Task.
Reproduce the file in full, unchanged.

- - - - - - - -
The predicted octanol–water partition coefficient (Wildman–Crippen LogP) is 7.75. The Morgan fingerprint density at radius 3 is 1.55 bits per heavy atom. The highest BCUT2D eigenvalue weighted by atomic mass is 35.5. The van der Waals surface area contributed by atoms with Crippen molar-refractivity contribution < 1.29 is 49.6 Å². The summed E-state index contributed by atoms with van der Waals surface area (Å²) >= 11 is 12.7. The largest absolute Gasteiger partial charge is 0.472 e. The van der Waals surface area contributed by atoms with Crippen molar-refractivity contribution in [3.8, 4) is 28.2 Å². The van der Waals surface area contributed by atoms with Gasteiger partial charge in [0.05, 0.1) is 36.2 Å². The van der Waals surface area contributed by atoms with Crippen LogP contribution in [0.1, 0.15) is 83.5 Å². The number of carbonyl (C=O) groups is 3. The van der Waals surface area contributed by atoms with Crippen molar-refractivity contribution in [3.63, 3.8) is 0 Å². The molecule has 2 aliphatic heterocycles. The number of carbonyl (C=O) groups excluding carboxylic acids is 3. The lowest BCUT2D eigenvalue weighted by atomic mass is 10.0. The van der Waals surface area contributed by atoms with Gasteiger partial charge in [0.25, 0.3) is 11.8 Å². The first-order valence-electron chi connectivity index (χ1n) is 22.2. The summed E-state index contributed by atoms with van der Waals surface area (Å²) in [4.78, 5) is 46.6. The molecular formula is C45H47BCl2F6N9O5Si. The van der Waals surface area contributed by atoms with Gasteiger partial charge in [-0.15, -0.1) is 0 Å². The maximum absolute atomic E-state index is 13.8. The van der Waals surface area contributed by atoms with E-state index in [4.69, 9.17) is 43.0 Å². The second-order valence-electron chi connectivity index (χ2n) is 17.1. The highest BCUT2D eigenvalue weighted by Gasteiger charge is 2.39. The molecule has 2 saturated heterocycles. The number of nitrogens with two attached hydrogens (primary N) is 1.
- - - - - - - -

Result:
The predicted octanol–water partition coefficient (Wildman–Crippen LogP) is 7.75. The Morgan fingerprint density at radius 3 is 1.55 bits per heavy atom. The highest BCUT2D eigenvalue weighted by atomic mass is 35.5. The van der Waals surface area contributed by atoms with Crippen molar-refractivity contribution < 1.29 is 49.6 Å². The summed E-state index contributed by atoms with van der Waals surface area (Å²) >= 11 is 12.7. The largest absolute Gasteiger partial charge is 0.472 e. The van der Waals surface area contributed by atoms with Crippen molar-refractivity contribution in [3.8, 4) is 28.2 Å². The van der Waals surface area contributed by atoms with Gasteiger partial charge in [0.05, 0.1) is 36.2 Å². The van der Waals surface area contributed by atoms with Crippen LogP contribution in [0.1, 0.15) is 83.5 Å². The number of carbonyl (C=O) groups is 3. The van der Waals surface area contributed by atoms with Crippen molar-refractivity contribution in [3.63, 3.8) is 0 Å². The molecule has 2 aliphatic heterocycles. The number of carbonyl (C=O) groups excluding carboxylic acids is 3. The lowest BCUT2D eigenvalue weighted by atomic mass is 10.0. The van der Waals surface area contributed by atoms with Gasteiger partial charge in [0.25, 0.3) is 11.8 Å². The first-order valence-electron chi connectivity index (χ1n) is 22.2. The summed E-state index contributed by atoms with van der Waals surface area (Å²) in [4.78, 5) is 46.6. The molecular formula is C45H47BCl2F6N9O5Si. The van der Waals surface area contributed by atoms with Gasteiger partial charge in [-0.15, -0.1) is 0 Å². The maximum absolute atomic E-state index is 13.8. The van der Waals surface area contributed by atoms with E-state index in [4.69, 9.17) is 43.0 Å². The second-order valence-electron chi connectivity index (χ2n) is 17.1. The highest BCUT2D eigenvalue weighted by Gasteiger charge is 2.39. The molecule has 2 saturated heterocycles. The number of nitrogens with two attached hydrogens (primary N) is 1.